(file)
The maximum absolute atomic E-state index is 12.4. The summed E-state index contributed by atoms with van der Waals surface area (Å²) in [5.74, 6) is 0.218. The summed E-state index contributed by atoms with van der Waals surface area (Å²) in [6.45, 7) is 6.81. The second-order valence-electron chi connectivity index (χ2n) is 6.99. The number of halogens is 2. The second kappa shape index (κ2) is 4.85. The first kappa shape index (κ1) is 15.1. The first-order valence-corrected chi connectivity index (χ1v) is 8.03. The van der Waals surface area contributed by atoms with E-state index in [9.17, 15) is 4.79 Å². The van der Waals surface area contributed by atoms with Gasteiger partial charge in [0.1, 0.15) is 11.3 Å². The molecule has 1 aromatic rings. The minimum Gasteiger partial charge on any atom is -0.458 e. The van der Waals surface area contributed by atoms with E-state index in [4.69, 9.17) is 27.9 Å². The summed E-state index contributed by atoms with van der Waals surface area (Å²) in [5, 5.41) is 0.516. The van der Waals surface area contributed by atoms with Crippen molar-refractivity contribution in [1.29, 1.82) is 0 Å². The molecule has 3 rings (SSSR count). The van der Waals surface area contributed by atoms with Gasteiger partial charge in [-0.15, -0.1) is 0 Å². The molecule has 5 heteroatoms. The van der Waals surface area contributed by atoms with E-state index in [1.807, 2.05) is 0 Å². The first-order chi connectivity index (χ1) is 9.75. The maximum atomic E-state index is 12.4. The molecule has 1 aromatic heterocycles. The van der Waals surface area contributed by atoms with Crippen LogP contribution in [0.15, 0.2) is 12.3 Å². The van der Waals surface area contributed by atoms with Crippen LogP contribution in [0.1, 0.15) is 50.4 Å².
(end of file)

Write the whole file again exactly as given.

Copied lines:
The maximum absolute atomic E-state index is 12.4. The summed E-state index contributed by atoms with van der Waals surface area (Å²) in [5.74, 6) is 0.218. The summed E-state index contributed by atoms with van der Waals surface area (Å²) in [6.45, 7) is 6.81. The second-order valence-electron chi connectivity index (χ2n) is 6.99. The number of halogens is 2. The second kappa shape index (κ2) is 4.85. The first kappa shape index (κ1) is 15.1. The first-order valence-corrected chi connectivity index (χ1v) is 8.03. The van der Waals surface area contributed by atoms with E-state index in [9.17, 15) is 4.79 Å². The van der Waals surface area contributed by atoms with Gasteiger partial charge in [0.1, 0.15) is 11.3 Å². The molecule has 1 aromatic rings. The minimum Gasteiger partial charge on any atom is -0.458 e. The van der Waals surface area contributed by atoms with E-state index in [4.69, 9.17) is 27.9 Å². The summed E-state index contributed by atoms with van der Waals surface area (Å²) in [5, 5.41) is 0.516. The van der Waals surface area contributed by atoms with Crippen molar-refractivity contribution in [1.29, 1.82) is 0 Å². The molecule has 3 rings (SSSR count). The van der Waals surface area contributed by atoms with Gasteiger partial charge in [-0.15, -0.1) is 0 Å². The molecule has 5 heteroatoms. The van der Waals surface area contributed by atoms with E-state index in [1.807, 2.05) is 0 Å². The first-order chi connectivity index (χ1) is 9.75. The maximum atomic E-state index is 12.4. The molecule has 1 aromatic heterocycles. The van der Waals surface area contributed by atoms with Crippen LogP contribution in [0.15, 0.2) is 12.3 Å². The van der Waals surface area contributed by atoms with Crippen LogP contribution in [0.1, 0.15) is 50.4 Å².